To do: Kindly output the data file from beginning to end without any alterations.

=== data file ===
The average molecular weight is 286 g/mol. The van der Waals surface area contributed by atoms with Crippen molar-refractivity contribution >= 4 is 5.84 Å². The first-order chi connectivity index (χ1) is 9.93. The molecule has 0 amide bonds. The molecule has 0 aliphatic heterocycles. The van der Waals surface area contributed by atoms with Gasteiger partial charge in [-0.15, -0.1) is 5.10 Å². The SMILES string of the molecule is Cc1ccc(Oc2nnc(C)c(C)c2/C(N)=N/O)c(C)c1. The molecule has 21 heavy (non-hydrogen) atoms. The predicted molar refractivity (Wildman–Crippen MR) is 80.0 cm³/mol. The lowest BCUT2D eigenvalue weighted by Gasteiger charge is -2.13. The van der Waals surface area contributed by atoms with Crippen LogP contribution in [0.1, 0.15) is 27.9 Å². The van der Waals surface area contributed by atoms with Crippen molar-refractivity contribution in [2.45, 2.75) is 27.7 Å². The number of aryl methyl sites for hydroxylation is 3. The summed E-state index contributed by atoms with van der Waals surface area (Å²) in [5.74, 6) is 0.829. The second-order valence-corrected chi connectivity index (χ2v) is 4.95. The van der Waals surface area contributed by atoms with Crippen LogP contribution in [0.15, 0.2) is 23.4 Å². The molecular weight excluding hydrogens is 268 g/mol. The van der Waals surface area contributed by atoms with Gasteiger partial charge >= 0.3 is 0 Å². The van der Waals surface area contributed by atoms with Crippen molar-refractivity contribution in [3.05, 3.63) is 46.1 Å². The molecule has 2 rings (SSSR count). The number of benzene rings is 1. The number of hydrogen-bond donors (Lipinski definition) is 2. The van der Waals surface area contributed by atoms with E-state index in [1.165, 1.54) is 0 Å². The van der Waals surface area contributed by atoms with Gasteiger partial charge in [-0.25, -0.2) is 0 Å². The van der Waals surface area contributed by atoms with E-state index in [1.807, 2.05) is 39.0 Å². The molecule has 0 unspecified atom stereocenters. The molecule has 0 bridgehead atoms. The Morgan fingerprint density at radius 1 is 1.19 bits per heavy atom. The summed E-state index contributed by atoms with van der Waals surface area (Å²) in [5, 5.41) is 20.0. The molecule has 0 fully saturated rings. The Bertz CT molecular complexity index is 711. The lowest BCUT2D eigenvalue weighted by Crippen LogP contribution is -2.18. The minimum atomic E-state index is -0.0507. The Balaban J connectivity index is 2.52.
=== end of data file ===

The average molecular weight is 286 g/mol. The van der Waals surface area contributed by atoms with Crippen molar-refractivity contribution >= 4 is 5.84 Å². The first-order chi connectivity index (χ1) is 9.93. The molecule has 0 amide bonds. The molecule has 0 aliphatic heterocycles. The van der Waals surface area contributed by atoms with Gasteiger partial charge in [-0.15, -0.1) is 5.10 Å². The SMILES string of the molecule is Cc1ccc(Oc2nnc(C)c(C)c2/C(N)=N/O)c(C)c1. The molecule has 21 heavy (non-hydrogen) atoms. The predicted molar refractivity (Wildman–Crippen MR) is 80.0 cm³/mol. The lowest BCUT2D eigenvalue weighted by Gasteiger charge is -2.13. The van der Waals surface area contributed by atoms with Crippen LogP contribution in [0.1, 0.15) is 27.9 Å². The van der Waals surface area contributed by atoms with Crippen molar-refractivity contribution in [2.45, 2.75) is 27.7 Å². The number of aryl methyl sites for hydroxylation is 3. The summed E-state index contributed by atoms with van der Waals surface area (Å²) in [5.74, 6) is 0.829. The second-order valence-corrected chi connectivity index (χ2v) is 4.95. The van der Waals surface area contributed by atoms with Crippen LogP contribution in [0.15, 0.2) is 23.4 Å². The molecular weight excluding hydrogens is 268 g/mol. The van der Waals surface area contributed by atoms with Gasteiger partial charge >= 0.3 is 0 Å². The van der Waals surface area contributed by atoms with Crippen molar-refractivity contribution in [3.05, 3.63) is 46.1 Å². The molecule has 2 rings (SSSR count). The number of benzene rings is 1. The number of hydrogen-bond donors (Lipinski definition) is 2. The van der Waals surface area contributed by atoms with E-state index in [1.165, 1.54) is 0 Å². The van der Waals surface area contributed by atoms with Gasteiger partial charge in [-0.25, -0.2) is 0 Å². The van der Waals surface area contributed by atoms with E-state index in [1.807, 2.05) is 39.0 Å². The molecule has 0 unspecified atom stereocenters. The molecule has 0 bridgehead atoms. The Morgan fingerprint density at radius 1 is 1.19 bits per heavy atom. The summed E-state index contributed by atoms with van der Waals surface area (Å²) in [5, 5.41) is 20.0. The molecule has 0 fully saturated rings. The Bertz CT molecular complexity index is 711. The lowest BCUT2D eigenvalue weighted by Crippen LogP contribution is -2.18. The minimum atomic E-state index is -0.0507. The Balaban J connectivity index is 2.52.